Jay Chladek
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posted 07-17-2010 12:55 AM     Click Here to See the Profile for Jay Chladek   Click Here to Email Jay Chladek     Edit/Delete Message   Reply w/Quote
quote:
Originally posted by mikej:
Clearly, the CM in the video lacks a Block I umbilical and has a Block II umbilical, but it could have potentially been altered to have a more Block II appearance.
It would have required extensive modification if it was a Block 1 since those craft had no docking tunnels anyway. There was an inner tunnel, but the top was sealed off and had a cone tip on it that was jettisoned during parachute deployment.

Looking at the footage, there are too many Block 2 features on that display model for me to think it is a modified Block 1. If so, everything looks Block 2 from the service module going back to the SPS engine mount. Somebody really would have had to go to a lot of trouble to convert it since the Block 1 and 2 craft were VERY different from one another. Of course, perhaps the CM part is just a Block 1 CSM while the service module is a model/mockup.

More then likely it is a very high fidelity mockup/model built for the display. I've seen a similar one on display at the Cosmosphere. The docking adapter itself might also be a model, but the Soyuz part of the docking unit might be one of the engineering and testing hardware pieces. It is a very nice looking display piece.

historyinminiature
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posted 07-17-2010 09:50 AM     Click Here to See the Profile for historyinminiature   Click Here to Email historyinminiature     Edit/Delete Message   Reply w/Quote

SpaceAholic
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posted 07-17-2010 10:33 AM     Click Here to See the Profile for SpaceAholic   Click Here to Email SpaceAholic     Edit/Delete Message   Reply w/Quote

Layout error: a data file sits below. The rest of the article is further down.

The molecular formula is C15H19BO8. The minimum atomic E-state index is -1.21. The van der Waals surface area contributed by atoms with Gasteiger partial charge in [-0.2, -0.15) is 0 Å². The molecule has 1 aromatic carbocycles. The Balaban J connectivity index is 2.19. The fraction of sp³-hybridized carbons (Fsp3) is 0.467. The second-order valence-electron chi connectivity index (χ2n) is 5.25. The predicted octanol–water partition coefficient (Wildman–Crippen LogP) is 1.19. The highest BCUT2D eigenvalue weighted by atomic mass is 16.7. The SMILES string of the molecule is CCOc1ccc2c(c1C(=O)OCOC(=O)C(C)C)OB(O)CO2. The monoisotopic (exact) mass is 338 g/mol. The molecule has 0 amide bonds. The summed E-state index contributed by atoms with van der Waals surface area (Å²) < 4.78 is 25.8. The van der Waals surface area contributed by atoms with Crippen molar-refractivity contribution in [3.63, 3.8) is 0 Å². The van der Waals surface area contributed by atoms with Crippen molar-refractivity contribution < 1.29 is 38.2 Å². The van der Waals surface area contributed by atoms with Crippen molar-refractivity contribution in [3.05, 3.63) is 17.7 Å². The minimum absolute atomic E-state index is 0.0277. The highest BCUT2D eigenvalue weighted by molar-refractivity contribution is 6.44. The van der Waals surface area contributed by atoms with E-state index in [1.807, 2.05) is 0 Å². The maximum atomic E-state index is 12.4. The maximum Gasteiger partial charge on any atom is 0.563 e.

quote:
Originally posted by dom:
Is it an engineering mock-up used during ASTP training, a recent replica or the real thing?

It is Block II CM 2TV-1 (098) and SM 2TV-2 originally utilized for Pyro / Thermal vacuum shock testing...

Jay Chladek
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posted 07-17-2010 12:10 PM     Click Here to See the Profile for Jay Chladek   Click Here to Email Jay Chladek     Edit/Delete Message   Reply w/Quote
So it was essentially a pre-production Block 2 craft (built as a test article) as opposed to a Block 1 or a boilerplate? That would explain the number sequence as NASA and Rockwell did the same thing with the STA orbiter airframe (STA-99) which became OV-99, aka Challenger.

Robert Pearlman
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posted 07-17-2010 01:34 PM     Click Here to See the Profile for Robert Pearlman   Click Here to Email Robert Pearlman     Edit/Delete Message   Reply w/Quote
quote:
Originally posted by Jay Chladek:
So it was essentially a pre-production Block 2 craft (built as a test article) as opposed to a Block 1 or a boilerplate?
Per SP-4205 Chariots for Apollo, 2TV-1 was identical to Apollo 7's CSM-101 "except for some flight-qualified equipment."

dom
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posted 07-17-2010 01:37 PM     Click Here to See the Profile for dom   Click Here to Email dom     Edit/Delete Message   Reply w/Quote